News Release

Canada’s suburbs must rethink development to prepare for aging population

March 8, 2017 Print

Montreal – With Canada’s population aging rapidly, municipalities must refocus their community planning efforts to deal with the impact of decades-old car-dependent suburban sprawl that leaves less-mobile seniors isolated, says a new publication from the Institute for Research on Public Policy.

Today seniors prefer to “age at home,” but most older residents who do wish to stay in their own neighbourhoods have limited housing options, says author Glenn Miller (a senior associate with the Canadian Urban Institute in Toronto). “It is fair to say that our current suburbs are no place to grow old.”

Miller notes that although more than 500 Canadian municipalities have declared their intention to become “age friendly,” this movement has led only to minor physical improvements, such as more park benches, better lighting or clearer signage. No municipalities have yet taken the basic step of amending their land-use plans to reflect that commitment.

According to the author, amending provincial planning policies to make age-friendly planning a municipal priority would complement other provincial policies favouring compact, walkable development and promoting aging at home. It would also nudge municipalities to take concrete steps to integrate the age-friendly-communities concept in their planning and development- review processes.

Departments of public health are becoming increasingly vocal about the connection between healthy aging and the built environment, he says. “A key goal of age-friendly development is to provide housing options that work for people at all stages of their lives – attractive neighbourhoods that encourage walking and easy access to essential amenities.”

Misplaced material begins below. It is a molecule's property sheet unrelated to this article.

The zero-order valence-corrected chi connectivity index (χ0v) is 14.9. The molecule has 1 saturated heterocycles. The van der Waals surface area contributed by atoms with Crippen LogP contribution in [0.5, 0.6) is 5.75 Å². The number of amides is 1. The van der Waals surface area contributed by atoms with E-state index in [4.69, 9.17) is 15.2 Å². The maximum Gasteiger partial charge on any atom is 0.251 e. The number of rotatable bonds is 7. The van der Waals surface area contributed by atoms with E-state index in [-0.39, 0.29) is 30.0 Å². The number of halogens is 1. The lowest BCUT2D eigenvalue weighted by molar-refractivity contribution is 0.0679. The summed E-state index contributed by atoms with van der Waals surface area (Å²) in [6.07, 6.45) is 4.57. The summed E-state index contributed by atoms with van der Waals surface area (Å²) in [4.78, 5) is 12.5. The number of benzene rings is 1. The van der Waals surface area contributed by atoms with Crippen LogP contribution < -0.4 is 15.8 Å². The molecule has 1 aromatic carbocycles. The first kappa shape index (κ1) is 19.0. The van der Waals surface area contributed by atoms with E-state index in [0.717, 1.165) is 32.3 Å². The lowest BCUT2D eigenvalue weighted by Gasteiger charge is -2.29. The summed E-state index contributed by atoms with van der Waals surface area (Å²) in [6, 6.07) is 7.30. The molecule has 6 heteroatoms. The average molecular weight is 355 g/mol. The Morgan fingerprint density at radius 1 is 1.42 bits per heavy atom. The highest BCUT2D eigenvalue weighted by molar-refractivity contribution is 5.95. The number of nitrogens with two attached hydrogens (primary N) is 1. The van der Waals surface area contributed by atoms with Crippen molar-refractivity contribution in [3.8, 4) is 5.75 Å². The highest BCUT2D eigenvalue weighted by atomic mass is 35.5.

Miller concludes that as the number of elderly seniors continues to grow, collaboration across provincial and municipal initiatives will be the key to successfully adapting suburbs and transportation networks to meet the needs of Canada’s aging population.

No Place to Grow Old: How Canadian Suburbs Can Become Age Friendly, by Glenn Miller, can be downloaded from the Institute’s website (


The Institute for Research on Public Policy is an independent, national, bilingual, not-for-profit organization based in Montreal. To receive updates from the IRPP, please subscribe to our e-mail list.

Media contact:    Shirley Cardenas    tel. 514-594-6877

No Place to Grow Old

No Place to Grow Old

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Shirley Cardenas
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Tel. 514-594-6877 •